Using whole-genome CRISPR/Cas9 screening on MC38 colon adenocarcinoma and B16 melanoma cell lines, Kearney et al. demonstrated that tumors evade CD8+ T cell killing by disrupting antigen presentation, IFNγ, and TNF signaling, and evade NK cells by disrupting TNF signaling. Perforin-related pathways were not involved in evasion mechanisms. Recombinant TNF (but not IFNγ) was able to directly kill tumor cells and, upon antigen recognition, TNF mediated bystander killing of antigen-negative tumor cells in vitro. Analysis of patient data in TCGA confirmed these observations.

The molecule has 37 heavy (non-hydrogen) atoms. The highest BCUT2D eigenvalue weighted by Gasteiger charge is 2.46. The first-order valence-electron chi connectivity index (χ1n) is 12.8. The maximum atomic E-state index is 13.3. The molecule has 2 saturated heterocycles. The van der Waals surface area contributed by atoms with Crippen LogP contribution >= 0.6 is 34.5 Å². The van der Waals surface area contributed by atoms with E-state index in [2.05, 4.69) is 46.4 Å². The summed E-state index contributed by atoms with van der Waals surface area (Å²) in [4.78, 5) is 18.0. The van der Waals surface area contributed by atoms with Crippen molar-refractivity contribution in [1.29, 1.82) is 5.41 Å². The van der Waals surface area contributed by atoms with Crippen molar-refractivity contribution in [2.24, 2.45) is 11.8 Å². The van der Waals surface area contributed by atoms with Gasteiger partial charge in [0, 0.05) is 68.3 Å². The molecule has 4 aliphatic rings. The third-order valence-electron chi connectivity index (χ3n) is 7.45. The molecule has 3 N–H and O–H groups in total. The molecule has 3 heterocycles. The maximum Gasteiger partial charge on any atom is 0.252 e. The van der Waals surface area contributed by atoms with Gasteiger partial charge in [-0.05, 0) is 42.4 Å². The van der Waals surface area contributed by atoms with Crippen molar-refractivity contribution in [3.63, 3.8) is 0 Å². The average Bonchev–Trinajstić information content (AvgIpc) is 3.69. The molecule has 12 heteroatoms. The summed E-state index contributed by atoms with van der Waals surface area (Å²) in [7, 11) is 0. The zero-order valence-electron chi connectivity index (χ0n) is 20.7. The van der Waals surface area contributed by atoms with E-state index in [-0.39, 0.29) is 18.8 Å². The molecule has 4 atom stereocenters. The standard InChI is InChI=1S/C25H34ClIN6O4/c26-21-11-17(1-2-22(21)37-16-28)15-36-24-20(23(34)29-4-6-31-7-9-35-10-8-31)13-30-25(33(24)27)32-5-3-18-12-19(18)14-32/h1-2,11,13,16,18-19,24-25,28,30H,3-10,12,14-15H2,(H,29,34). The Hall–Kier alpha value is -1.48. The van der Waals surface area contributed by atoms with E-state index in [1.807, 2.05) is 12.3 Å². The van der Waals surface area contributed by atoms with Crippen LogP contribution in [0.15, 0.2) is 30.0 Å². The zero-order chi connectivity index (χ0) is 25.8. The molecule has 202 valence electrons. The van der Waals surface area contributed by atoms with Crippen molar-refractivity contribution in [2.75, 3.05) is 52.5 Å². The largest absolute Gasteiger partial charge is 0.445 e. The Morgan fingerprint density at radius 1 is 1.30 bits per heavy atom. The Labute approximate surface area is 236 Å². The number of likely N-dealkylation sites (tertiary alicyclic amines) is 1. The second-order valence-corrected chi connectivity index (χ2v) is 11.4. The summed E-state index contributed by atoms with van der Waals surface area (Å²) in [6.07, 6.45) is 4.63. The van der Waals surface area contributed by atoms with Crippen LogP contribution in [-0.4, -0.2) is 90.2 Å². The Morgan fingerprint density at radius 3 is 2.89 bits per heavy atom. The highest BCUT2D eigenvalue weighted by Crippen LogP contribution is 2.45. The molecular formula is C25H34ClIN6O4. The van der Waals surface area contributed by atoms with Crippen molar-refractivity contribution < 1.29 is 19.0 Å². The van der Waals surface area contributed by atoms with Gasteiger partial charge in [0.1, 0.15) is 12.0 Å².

Immunotherapy has revolutionized outcomes for cancer patients, but the mechanisms of resistance remain poorly defined. We used a series of whole-genome clustered regularly interspaced short palindromic repeat (CRISPR)-based screens performed in vitro and in vivo to identify mechanisms of tumor immune evasion from cytotoxic lymphocytes [CD8(+) T cells and natural killer (NK) cells]. Deletion of key genes within the tumor necrosis factor (TNF) signaling, interferon-gamma (IFN-gamma) signaling, and antigen presentation pathways provided protection of tumor cells from CD8(+) T cell-mediated killing and blunted antitumor immune responses in vivo. Deletion of a number of genes in the TNF pathway also emerged as the key mechanism of immune evasion from primary NK cells. Our screens also identified that the metabolic protein 2-aminoethanethiol dioxygenase (Ado) modulates sensitivity to TNF-mediated killing by cytotoxic lymphocytes and is required for optimal control of tumors in vivo. Remarkably, we found that tumors delete the same genes when exposed to perforin-deficient CD8(+) T cells, demonstrating that the dominant immune evasion strategy used by tumor cells is acquired resistance to T cell-derived cytokine-mediated antitumor effects. We demonstrate that TNF-mediated bystander killing is a potent T cell effector mechanism capable of killing antigen-negative tumor cells. In addition to highlighting the importance of TNF in CD8(+) T cell- and NK cell-mediated killing of tumor cells, our study also provides a comprehensive picture of the roles of the TNF, IFN, and antigen presentation pathways in immune-mediated tumor surveillance.